“Have no fear of perfection – you’ll never reach it.” – Salvador Dali
These are words I always keep in mind when shooting on the streets. We all chase perfection with our photography, knowing full well we’ll never achieve it. Street photography is, in fact, something completely different than any other genre of photography. Perfection is often not in the equation.
Street Photography breathes on the impermanence of the fleeting moment. Once we begin to add all the environmental elements to that equation it becomes even more elusive. We simply can’t control everything as much as we might like. For me at least, that’s the joy of street photography.
The joy we get when we look at kids involved in a game of carom and struggling to win – is miles stronger seeing it live on the street than it is when we see a similar scene perfectly lit in a film. The cinematographer’s stage is predictable. Controllable. Rehearsed, Many of these live moments on the streets are collateral to frivolity and in an instant we have to put it all together to make it a decisive moment. Yes, there are certain compositional tools that we must keep in mind and we need to visualize the composition even before lifting the camera. At the same time we mustn’t focus too much on getting everything perfect, certainly not at the expense of missing the moment completely!
I’ve always said we “practice” photography all our lives. Mastering this street genre is not in the photographer’s hands alone, there are too many intangibles. Good street photographs and how we relate to them, how they engulf us with emotion, say something about us. These images are not about perfection, they are not about perfect compositions and they are not about characters, postures, action or perfect light. These things can contribute of course but they cannot be the reason for alone.
When I look at a great moment there’s always a tingling sensation, even when looking at someone else’s image I can get that same feeling. We should respect the moment and the photographer rather than over-critiquing the little imperfections. We should leave it saying, a good image is a good image.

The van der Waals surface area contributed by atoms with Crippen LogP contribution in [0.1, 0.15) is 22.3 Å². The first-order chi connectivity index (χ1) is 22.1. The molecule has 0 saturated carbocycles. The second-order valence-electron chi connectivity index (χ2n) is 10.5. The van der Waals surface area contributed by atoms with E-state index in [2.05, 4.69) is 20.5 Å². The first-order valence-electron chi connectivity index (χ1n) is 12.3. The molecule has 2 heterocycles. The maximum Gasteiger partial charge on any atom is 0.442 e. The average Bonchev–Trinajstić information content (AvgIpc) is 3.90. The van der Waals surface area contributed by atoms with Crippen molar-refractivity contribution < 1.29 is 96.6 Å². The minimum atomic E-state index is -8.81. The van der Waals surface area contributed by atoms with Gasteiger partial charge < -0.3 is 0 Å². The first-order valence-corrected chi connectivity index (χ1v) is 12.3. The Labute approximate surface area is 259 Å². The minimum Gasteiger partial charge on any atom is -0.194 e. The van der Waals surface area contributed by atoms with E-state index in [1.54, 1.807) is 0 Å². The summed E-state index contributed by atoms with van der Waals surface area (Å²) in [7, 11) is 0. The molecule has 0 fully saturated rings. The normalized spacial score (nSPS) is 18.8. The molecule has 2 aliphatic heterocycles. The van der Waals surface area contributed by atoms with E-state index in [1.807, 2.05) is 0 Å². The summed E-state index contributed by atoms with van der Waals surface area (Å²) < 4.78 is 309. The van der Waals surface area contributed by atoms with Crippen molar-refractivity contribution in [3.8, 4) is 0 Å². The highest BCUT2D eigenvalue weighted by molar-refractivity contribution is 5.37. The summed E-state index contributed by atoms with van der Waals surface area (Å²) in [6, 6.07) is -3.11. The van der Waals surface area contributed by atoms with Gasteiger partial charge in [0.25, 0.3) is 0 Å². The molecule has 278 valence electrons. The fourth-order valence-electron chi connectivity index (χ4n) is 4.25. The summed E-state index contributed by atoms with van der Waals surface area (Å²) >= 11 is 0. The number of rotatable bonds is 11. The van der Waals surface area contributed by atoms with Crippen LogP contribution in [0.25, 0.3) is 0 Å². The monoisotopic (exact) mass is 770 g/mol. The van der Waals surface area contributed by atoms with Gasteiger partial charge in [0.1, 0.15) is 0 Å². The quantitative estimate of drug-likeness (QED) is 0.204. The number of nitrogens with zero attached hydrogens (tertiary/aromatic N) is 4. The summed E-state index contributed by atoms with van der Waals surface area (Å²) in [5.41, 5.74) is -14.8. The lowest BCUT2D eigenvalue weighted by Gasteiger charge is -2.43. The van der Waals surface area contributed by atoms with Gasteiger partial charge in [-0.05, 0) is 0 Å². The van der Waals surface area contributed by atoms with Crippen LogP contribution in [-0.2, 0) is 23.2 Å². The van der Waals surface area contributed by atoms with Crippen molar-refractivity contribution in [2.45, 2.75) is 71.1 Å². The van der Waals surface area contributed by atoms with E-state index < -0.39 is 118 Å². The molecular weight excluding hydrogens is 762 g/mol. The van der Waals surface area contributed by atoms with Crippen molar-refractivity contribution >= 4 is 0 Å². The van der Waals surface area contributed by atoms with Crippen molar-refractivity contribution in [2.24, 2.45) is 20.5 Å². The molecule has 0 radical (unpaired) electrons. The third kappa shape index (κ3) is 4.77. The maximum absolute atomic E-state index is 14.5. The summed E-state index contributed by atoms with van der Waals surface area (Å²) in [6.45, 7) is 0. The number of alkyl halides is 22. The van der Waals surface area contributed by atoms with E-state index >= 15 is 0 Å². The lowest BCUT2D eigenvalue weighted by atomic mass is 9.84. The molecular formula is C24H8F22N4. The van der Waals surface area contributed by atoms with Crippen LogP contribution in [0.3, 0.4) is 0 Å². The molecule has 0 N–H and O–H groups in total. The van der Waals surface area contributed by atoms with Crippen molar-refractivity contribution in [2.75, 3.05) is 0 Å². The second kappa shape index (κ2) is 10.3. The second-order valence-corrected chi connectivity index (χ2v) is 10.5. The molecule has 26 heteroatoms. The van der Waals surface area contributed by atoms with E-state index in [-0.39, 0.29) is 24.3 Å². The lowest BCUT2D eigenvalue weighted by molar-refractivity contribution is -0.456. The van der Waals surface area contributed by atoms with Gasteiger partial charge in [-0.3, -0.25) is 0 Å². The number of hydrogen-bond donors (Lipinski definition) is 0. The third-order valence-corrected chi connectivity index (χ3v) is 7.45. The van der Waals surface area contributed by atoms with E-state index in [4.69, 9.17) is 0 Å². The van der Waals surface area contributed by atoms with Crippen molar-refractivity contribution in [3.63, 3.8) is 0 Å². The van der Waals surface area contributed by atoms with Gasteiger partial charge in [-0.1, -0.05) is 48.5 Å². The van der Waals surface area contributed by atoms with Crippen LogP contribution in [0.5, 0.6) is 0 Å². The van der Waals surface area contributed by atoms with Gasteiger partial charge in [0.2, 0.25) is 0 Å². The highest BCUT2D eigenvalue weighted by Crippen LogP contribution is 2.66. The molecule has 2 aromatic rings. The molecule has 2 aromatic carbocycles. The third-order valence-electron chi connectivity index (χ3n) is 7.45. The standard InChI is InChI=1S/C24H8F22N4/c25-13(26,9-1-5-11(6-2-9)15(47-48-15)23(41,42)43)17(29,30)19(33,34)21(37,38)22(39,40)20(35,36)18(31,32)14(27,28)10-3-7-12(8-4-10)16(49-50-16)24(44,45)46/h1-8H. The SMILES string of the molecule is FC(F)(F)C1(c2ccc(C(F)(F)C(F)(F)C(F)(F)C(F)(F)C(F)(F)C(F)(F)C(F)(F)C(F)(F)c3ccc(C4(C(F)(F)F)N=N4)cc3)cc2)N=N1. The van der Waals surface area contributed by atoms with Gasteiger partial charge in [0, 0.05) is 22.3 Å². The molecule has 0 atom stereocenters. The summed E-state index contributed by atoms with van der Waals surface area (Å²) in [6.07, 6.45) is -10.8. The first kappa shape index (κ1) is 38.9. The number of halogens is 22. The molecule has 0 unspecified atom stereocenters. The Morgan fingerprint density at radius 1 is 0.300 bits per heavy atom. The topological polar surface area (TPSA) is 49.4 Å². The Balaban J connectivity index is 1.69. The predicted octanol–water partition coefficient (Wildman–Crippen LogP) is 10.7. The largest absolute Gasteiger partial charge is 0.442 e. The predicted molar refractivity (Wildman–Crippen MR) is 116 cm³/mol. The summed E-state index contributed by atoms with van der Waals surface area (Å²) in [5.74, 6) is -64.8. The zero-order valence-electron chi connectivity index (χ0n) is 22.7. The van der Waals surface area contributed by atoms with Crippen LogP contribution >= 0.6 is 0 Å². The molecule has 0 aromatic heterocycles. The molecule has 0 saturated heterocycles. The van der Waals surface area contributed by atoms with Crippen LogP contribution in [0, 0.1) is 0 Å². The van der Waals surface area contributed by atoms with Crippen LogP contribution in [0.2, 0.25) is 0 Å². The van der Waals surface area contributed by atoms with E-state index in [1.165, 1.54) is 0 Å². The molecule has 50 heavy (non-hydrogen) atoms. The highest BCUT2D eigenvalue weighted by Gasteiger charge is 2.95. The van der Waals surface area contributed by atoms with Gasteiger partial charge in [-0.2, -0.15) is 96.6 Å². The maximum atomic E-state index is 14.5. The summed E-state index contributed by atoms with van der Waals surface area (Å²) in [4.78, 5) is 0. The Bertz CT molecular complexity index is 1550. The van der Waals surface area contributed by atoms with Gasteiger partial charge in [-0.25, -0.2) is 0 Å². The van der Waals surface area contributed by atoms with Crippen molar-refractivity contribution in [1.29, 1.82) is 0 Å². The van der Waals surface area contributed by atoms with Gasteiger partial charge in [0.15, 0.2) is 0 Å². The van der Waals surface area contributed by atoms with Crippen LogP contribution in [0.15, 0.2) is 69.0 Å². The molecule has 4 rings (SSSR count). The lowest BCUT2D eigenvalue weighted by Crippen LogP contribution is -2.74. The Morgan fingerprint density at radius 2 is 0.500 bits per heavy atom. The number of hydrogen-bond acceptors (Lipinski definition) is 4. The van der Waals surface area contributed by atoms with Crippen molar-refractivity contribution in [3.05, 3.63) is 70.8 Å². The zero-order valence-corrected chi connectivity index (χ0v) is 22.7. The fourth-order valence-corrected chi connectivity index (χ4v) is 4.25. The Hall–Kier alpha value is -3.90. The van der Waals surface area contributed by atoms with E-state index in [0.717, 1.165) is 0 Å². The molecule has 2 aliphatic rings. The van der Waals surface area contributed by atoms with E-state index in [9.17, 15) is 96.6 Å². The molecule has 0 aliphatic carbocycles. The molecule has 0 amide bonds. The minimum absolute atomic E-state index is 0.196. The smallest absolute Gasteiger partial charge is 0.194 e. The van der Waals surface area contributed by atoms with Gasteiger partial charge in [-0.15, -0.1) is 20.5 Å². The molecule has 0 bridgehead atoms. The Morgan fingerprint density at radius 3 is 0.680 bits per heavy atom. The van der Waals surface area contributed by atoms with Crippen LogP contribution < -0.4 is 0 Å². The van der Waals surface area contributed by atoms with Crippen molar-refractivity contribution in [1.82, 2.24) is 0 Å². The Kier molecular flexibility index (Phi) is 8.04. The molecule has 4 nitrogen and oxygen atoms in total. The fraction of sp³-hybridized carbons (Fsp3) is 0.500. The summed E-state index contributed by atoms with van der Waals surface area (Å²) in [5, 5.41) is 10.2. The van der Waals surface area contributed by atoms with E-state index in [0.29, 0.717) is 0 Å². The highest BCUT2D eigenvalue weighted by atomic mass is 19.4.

Yes – there are always ways to improve a photo. Always. Nobody forced us into street photography. It’s the path we’ve chosen. Nobody forced us into it so respect it.Respect the moments and respect the streets because our own parents walk the same streets. Stop looking for perfection you’ll never reach it.
About Vineet Vohra
To me photography is a journey & I travel everyday, I am learning & unlearning everyday, I thrive to improve everyday. Life in General which is so unexpected i try to be as honest through my lens as I can. I try to synthesize between human elements & the environment & my main focus is how to make ordinary moments look extraordinary. I think everyone of us should get involved with photography because it gives more than one can ever imagine.
In 2011 formed APF along with my brother, Rohit Vohra, who is also a street photographer. APF is born from an education imperative, it’s an evolving magazine where we recognise fresh talent. The intent is to provide a platform for emerging photographers, artists & designers to showcase their works, works that are not necessarily commercial, to create opportunities and open new doors. The subjects explored are broad, in terms of concepts, styles and techniques. We want to explore the limits and possibilities.
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Copyrights:All the pictures in this post are copyrighted Vineet Vohra. Their reproduction, even in part, is forbidden without the explicit approval of the rightful owners.